No matter where you are in the world — and Germany is no exception — know this: all cathedrals are churches, but not all churches are cathedrals.
Yeah, sounds cryptic — sure; but what’s the difference?
For starters, a cathedral is run by bishops; unlike an abbey that’s headed by an abbot (or abbess). Secondly, they’re usually found in larger cities — albeit not always the largest church in its district.
Whether they’re large or not, you know that Germany is bound to have some of the grandest cathedrals in the world.
All right, I know I’m jaded. But if you saw the Meißner Dom in the town of Meißen, built right next to Albrechts Castle, you’d understand why I said that. Not only does its tower soar 81-meters into the sky, but it’s been around since the mid-10th century — put here under the orders of Otto I.
You think that’s old? The Cathedral in Münster was originally built in 805 A.D. It’s most notably famous for its 15th century astronomical clock, and its not quite equal length towers. Yeah, they might look exact when viewing from the ground but, one is 57.7 meters, the other 55.5 meters. Go ahead, see if you can tell the difference. ;-)
A German cathedral’s spires might be impressive, like they are at Paderborn Cathedral (at 93 meters), however, it’s the Gothic high altar, the 16th century 3 Hares sculpture, and the relics of St. Liborius in its crypt that you’ll want to see here.
Another cathedral in Germany that housed relics of a saint (this time it’s of St. Gorgonius) is Minden Cathedral. It started simple enough (as a small Carolingian Church), going on to also house many art treasures. You can’t even tell it was destroyed by an air raid on March 28, 1945.
Air raid bombs hit another cathedral, this one possibly the most famous in the world — Cologne Cathedral. Yes, it’s towers are the 2nd largest in the world (157 meters), yet the most remarkable thing is that it took over 600 years to build AND the site has been a religious area from its days when it was a Roman Temple.
It’s not Romans that make an appearance at the next remarkable cathedral in Germany — it’s the Nibelungenlied; the basis of the Siegfried-Nibelung Route.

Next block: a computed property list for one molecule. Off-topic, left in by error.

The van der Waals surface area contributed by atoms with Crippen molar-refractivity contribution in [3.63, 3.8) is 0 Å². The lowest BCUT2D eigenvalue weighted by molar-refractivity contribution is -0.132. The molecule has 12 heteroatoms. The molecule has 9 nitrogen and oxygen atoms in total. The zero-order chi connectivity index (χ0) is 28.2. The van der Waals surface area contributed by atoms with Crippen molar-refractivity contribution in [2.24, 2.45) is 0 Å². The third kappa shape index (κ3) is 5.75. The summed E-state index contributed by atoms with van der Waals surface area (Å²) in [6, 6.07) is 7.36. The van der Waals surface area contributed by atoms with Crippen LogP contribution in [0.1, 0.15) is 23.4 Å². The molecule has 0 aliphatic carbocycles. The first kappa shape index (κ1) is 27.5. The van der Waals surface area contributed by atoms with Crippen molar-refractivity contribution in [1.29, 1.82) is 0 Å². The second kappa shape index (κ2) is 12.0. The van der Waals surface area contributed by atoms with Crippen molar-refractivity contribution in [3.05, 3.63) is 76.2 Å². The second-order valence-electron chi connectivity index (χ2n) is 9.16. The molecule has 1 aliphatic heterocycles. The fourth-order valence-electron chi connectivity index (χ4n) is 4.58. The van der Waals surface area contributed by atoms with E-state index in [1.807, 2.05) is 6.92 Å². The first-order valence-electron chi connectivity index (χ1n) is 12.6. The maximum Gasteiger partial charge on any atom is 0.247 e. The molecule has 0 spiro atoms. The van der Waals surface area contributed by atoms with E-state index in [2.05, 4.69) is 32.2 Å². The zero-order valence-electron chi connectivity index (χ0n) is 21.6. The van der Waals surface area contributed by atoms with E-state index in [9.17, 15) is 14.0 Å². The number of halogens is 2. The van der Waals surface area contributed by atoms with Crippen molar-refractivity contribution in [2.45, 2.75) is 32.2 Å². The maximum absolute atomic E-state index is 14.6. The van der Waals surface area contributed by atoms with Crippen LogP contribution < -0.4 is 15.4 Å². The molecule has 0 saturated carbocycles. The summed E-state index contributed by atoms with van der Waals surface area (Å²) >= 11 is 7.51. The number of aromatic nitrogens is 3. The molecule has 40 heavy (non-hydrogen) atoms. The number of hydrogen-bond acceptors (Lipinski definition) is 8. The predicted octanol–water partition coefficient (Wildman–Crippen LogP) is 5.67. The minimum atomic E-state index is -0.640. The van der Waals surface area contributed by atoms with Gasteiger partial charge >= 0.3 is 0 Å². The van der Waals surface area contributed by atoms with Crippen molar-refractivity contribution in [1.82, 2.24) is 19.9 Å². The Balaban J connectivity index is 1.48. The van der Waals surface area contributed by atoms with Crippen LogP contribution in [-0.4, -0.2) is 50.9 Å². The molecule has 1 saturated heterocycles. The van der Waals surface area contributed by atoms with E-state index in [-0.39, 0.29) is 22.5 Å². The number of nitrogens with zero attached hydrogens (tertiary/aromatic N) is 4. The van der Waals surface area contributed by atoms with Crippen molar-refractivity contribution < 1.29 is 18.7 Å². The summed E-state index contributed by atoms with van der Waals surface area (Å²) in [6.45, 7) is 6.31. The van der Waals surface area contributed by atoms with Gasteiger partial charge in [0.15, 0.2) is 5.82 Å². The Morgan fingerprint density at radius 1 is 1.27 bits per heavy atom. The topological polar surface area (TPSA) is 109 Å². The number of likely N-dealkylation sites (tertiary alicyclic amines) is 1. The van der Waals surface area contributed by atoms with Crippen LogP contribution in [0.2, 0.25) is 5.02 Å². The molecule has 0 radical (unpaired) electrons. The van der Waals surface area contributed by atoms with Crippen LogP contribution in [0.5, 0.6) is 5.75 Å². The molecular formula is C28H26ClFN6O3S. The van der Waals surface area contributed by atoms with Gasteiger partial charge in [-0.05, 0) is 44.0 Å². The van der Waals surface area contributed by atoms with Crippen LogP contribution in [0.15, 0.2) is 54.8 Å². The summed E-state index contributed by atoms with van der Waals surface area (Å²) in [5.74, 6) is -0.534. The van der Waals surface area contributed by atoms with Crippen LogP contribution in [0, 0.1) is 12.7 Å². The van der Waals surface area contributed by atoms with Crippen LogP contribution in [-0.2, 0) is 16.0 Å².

According to the story, Kriemhild (Siegfried the main character’s wife) and her sister-in-law Brünhilde argued over who had the higher rank — therefore entering the 2-domed, red sandstone, 11th century Worms Cathedral first.
The next three cathedrals worth mentioning have a bit of, um, how do I say it? OK, I’m not going to gloss it over… Madgeburg Cathedral, Erfurt Cathedral, Regensburg Cathedral, and Xanten Cathedral all have what’s known as a Judensau.
What it is, is an anti-Semetic ornamentation added to medieval churches. Seems out of place, considering you’ll find an amazing religious library at Xanten Cathedral, amazing art and the highest towers (104-meters) in eastern Germany at Madgeburg Cathedral, Regensburg Cathedral’s had a church here since 700 A.D. (and is most known for its Gothic artwork), and there are outstanding statues at Erfurt Cathedral — where Martin Luther was ordained back in the early 16th century.
Martin Luther wasn’t the only famous person to make a mark on one of Germany’s cathedrals. Henry the Lion is buried in Lübeck Cathedral, fitting since he put Lübeck on the map as the capital of the Hanseatic League. The cathedral doesn’t look too shabby considering it was partly destroyed during World War II — and it’s quite festive, often a venue for the Schleswig-Holstein Music Festival.
If you like music go to Passau Cathedral, or Dom St. Stephen as it’s also called. The sounds of its massive organ are greatly enhanced by the ceiling frescoes, and the rest of the church’s gold and marble decoration.
Do you still think I’m jaded when I tell you Germany’s cathedrals are the most beautiful in the world? I know that after you’ve seen them, you’ll be saying the same thing.